Here's our latest intelligence on what's being discussed among Trump and a small group of confidants:

Vice president: Trump talks openly to friends about several possibilities for running mate. Table stakes for these candidates is proving you believe the 2020 election was stolen and that former Vice President Mike Pence wimped out by allowing its certification.

  • Those who'd be considered include J.D. Vance, the "Hillbilly Elegy" author and a MAGA favorite; Arkansas Gov. Sarah Huckabee Sanders; Kari Lake, a leading election denier now running for U.S. Senate in Arizona, and South Dakota Gov. Kristi Noem. (Vance might prefer to remain in the Senate as "Trump's hammer," we're told.)
  • Rep. Byron Donalds (R-Fla.), one of the few Black Republicans in Congress, has traveled with Trump on the campaign and would love to be V.P. Rep. Marjorie Taylor Greene, who lost her House committee assignments because she pushed baseless conspiracy theories, also gets mentioned.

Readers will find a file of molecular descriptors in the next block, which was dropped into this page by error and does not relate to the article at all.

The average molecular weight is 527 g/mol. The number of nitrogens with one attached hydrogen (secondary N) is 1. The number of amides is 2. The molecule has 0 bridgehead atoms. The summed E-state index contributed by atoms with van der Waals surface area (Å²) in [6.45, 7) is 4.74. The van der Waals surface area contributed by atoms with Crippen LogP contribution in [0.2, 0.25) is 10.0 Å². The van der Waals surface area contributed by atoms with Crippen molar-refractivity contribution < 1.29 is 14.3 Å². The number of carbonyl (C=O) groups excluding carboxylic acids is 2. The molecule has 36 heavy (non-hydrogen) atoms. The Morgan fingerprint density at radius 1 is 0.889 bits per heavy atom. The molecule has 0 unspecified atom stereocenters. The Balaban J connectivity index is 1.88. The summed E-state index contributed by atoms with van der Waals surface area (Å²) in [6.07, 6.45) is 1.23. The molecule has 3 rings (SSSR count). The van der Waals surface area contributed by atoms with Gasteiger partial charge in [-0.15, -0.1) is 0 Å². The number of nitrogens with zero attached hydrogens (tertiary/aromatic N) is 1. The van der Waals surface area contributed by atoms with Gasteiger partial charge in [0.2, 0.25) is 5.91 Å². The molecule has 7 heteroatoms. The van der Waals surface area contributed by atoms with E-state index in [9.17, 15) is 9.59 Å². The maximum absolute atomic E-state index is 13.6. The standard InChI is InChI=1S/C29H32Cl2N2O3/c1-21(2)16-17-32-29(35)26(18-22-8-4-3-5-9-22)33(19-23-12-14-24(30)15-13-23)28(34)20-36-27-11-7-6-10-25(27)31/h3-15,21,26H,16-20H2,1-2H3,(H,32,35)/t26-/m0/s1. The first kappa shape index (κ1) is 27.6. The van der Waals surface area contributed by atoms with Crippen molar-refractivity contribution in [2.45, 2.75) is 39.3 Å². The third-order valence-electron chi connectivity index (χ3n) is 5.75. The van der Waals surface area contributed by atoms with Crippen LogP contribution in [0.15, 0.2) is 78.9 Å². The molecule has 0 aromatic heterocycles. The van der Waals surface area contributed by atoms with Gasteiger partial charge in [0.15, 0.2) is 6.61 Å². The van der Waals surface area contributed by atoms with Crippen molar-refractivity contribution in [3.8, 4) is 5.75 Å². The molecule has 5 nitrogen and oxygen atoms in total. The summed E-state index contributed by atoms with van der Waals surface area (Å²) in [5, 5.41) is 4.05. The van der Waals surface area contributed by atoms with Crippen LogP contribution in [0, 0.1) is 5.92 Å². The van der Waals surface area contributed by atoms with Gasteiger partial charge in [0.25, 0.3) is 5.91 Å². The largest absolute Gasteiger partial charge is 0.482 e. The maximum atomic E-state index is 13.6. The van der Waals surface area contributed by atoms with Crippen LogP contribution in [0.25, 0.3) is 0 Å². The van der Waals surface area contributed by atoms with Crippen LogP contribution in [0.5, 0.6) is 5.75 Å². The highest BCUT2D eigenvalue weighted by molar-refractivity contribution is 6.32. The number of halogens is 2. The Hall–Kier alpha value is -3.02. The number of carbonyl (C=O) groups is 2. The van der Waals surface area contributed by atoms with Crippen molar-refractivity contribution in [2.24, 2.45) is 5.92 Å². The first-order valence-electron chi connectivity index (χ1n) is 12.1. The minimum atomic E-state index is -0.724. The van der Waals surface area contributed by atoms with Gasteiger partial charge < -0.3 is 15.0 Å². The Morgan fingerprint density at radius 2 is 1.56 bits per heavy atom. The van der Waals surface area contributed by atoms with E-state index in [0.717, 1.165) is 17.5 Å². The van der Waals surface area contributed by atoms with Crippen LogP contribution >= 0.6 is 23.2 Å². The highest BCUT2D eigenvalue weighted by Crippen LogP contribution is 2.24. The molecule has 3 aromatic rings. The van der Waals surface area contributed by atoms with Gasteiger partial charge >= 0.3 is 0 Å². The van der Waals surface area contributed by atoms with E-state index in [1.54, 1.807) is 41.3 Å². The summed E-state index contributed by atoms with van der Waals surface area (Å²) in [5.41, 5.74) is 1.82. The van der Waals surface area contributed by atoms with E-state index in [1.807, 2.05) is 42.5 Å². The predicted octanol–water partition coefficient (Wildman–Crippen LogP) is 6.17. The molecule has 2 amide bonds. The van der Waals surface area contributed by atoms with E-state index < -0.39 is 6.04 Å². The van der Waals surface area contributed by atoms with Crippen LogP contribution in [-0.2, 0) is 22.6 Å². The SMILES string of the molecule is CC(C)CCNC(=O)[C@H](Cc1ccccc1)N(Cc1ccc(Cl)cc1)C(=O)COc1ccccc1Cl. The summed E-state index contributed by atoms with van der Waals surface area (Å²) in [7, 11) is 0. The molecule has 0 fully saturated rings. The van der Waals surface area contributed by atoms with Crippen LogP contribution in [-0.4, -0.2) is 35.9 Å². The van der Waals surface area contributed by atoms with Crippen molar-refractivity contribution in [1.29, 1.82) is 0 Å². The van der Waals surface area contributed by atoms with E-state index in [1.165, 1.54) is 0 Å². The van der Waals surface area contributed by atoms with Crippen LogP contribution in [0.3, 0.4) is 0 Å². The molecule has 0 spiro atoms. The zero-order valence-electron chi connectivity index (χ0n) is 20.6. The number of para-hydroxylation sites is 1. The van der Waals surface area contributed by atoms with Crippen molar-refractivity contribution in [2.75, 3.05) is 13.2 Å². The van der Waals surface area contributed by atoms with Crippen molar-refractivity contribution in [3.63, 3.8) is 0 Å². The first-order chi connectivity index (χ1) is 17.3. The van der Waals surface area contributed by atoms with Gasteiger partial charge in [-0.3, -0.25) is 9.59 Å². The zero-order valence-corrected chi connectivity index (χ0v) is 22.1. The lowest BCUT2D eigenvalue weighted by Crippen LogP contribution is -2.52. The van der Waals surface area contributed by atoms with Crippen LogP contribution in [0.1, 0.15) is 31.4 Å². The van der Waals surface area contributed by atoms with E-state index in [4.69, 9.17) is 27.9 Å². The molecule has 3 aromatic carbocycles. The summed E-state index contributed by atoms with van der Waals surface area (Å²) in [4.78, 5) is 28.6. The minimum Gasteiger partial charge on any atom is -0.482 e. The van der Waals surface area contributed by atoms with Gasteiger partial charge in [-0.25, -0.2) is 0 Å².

• But here's an interesting twist: Melania Trump is an advocate for picking Tucker Carlson, the booted Fox News star. She thinks Carlson would make a powerful onstage extension of her husband, a source close to Trump told us. The former first lady has made few campaign appearances this time around — but a Trump-Carlson ticket might encourage her to hit the trail.
  • Trump, asked last month about Carlson as a potential V.P., said: "I like Tucker a lot. ... He's got great common sense."
  • The idea of Tucker Carlson has been discounted by many people close to Trump because they assume he'd never pick someone who could outshine him. And Trump's staff is convinced (correctly) that Carlson can't be controlled. But the two men talk a lot.

Others likely to wield power in a second Trump term share a lot in common with Carlson. They're full, proud MAGA warriors, anti-GOP establishment zealots, and eager and willing to test the boundaries of executive power to get Trump's way. They include:

Stephen Miller: He could be your next attorney general and, if not that, get a Cabinet-level role to greatly influence immigration policy.